The disaggregated iSCSI storage servers are basically commodity servers with just enough compute to drive the input/output (IO), and a large amount of storage to act as a pool of dense capacity. They can contain high performance SSDs, Hard Disk Drives (HDDs), or extremely low-cost, low-performance solutions such as Shingled Magnetic Recording (SMR) drive, depending on the workload performance and price requirements. In some SMR-based storage servers, a very thin layer of Non-Volatile Dual In-line Memory Module (NVDIMM) is used as a buffer to convert random write IOs to sequential for better efficiency

Some high-performance storage servers accommodate up to 240 terabytes (TB) of all-flash capacity sitting on a 12G Serial Attached SCSI (SAS) backend in 2 Rack Units (RUs), with two separate X86 servers in the same chassis, acting as “controllers” and a total of four, 40-Gigabit (40G) Ethernet connections (two on each server). There are other examples of very low cost, all-HDD storage servers with up to 109 6TB 3.5” Serial Advanced Technology Attachment (SATA) drives and two, single-core X86 controllers with 10G Ethernet connections to the network in a 4 RU stamp.

Carving out ISCSI target logical unit numbers (LUNs) in a storage rack and presenting them to various initiators in a different compute rack is a valid disaggregated model for storage in a scale-out architecture. In some instances using iSCSI Extensions for RDMA (ISER) with routable Remote Direct Memory Access (RDMA) can further speed up the throughput and input/output operations per second (IOPS) of the architecture. There is an added cost of the network upgrade that needs to be accounted for, usually around 20-25 percent of the total cost of the solution. The storage network needs a minimum of 40G connectivity on the storage servers and 10G connectivity on the initiator side. The network switches need to have extra-large buffers to prevent packet drops and in many cases priority flow control (PFC), explicit congestion notification (ECN), and quantized congestion notification (QCN) become necessary.

There are many ways to build a disaggregated storage model depending on use cases and requirements. In our next blog, we will cover how a disaggregated model benefits from a properly architected software platform, to gain not only value and utility, but essential features for the applications and the driving business needs.

By Farid Yavari – Vice President, Technology - FalconStor
02 Feb 2016

Storage has finally become an interesting field, full of innovation and change, addressing growing new requirements for storage flexibility, density and performance. The falling prices of flash, the introduction of various flavors of storage class memory, combined with increasing appetite for commoditization of the data center infrastructure, has helped fuel the innovation in how data is stored and accessed.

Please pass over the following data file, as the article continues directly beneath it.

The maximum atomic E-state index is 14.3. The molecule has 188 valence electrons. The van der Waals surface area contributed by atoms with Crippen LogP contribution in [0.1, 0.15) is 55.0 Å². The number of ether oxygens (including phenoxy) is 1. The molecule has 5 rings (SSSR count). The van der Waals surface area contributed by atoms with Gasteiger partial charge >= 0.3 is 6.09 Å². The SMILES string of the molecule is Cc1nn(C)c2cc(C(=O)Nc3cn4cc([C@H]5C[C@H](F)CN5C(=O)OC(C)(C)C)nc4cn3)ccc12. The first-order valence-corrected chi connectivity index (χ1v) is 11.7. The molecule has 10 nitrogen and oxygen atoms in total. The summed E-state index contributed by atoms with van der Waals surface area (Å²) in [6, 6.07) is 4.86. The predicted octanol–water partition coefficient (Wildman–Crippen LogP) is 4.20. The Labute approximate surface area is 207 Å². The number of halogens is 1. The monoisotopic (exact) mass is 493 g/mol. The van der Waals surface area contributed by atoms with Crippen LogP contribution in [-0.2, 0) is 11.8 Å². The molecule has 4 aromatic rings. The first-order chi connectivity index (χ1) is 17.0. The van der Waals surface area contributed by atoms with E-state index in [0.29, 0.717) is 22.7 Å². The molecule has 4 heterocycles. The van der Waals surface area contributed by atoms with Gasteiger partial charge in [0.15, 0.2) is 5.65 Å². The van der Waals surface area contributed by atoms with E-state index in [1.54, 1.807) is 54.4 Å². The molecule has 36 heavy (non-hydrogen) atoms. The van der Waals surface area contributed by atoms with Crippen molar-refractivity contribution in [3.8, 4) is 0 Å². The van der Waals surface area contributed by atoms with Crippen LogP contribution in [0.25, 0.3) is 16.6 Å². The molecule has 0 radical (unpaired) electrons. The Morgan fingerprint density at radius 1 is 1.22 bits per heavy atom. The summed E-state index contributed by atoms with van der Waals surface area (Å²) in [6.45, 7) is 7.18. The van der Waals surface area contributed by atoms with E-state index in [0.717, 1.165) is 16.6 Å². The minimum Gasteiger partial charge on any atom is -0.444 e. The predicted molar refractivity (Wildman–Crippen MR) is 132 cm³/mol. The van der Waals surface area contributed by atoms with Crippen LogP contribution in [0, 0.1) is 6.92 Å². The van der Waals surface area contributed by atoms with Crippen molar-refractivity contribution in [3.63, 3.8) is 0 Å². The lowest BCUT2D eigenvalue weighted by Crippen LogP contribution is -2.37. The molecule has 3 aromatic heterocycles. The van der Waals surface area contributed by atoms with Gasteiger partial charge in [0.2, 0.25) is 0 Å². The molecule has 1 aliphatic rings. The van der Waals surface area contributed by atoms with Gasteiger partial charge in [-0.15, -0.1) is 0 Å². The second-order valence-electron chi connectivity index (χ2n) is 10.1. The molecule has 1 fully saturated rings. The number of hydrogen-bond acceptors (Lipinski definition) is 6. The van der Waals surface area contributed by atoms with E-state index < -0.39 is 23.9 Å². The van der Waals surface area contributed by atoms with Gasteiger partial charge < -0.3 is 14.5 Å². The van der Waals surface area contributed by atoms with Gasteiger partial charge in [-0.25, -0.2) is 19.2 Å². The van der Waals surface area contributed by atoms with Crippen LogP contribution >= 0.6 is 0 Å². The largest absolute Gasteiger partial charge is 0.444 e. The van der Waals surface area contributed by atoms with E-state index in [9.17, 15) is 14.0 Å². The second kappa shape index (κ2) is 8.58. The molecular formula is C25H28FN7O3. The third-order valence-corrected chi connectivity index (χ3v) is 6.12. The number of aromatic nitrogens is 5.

Companies are faced with the challenges of how to store their ever growing data efficiently, at a cost point that is palatable to CTOs and CFOs, while keeping the right levels of performance and SLAs in order to provide storage services to end users and applications. At the same time, internal IT organizations are facing the challenge of competing with flexibility and price points offered externally through public clouds.

Two new trends have emerged in architecting solutions for next-generation “hyper-scale” data centers and storage infrastructures that must grow on demand to meet compute, memory, and storage requirements. These requirements include on-demand provisioning, instant capacity management, and flexibility to scale each individual component independently, driving cost efficiency and a direct impact on the TCO.

First, as outlined in the table below, there are legacy SAN environments running transactional OLTP workloads, primarily based on Fibre Channel and NFS, with high-performance (greater than ~500K IOPS, less than ~5ms response time to the application) SLA targets. This environment is built on storage appliances and SAN installations with complete HA capabilities that provide data protection and service resiliency to the applications. The growth rate of the traditional SAN environment compared to other storage infrastructures is relatively low, and its impact on revenue is high enough to justify paying the premium for brand-name storage technologies that come with all the HA and data protection capabilities. Understandably, many companies are unwilling to try groundbreaking technologies within an OLTP infrastructure as stability; security and availability are the primary goals for this environment.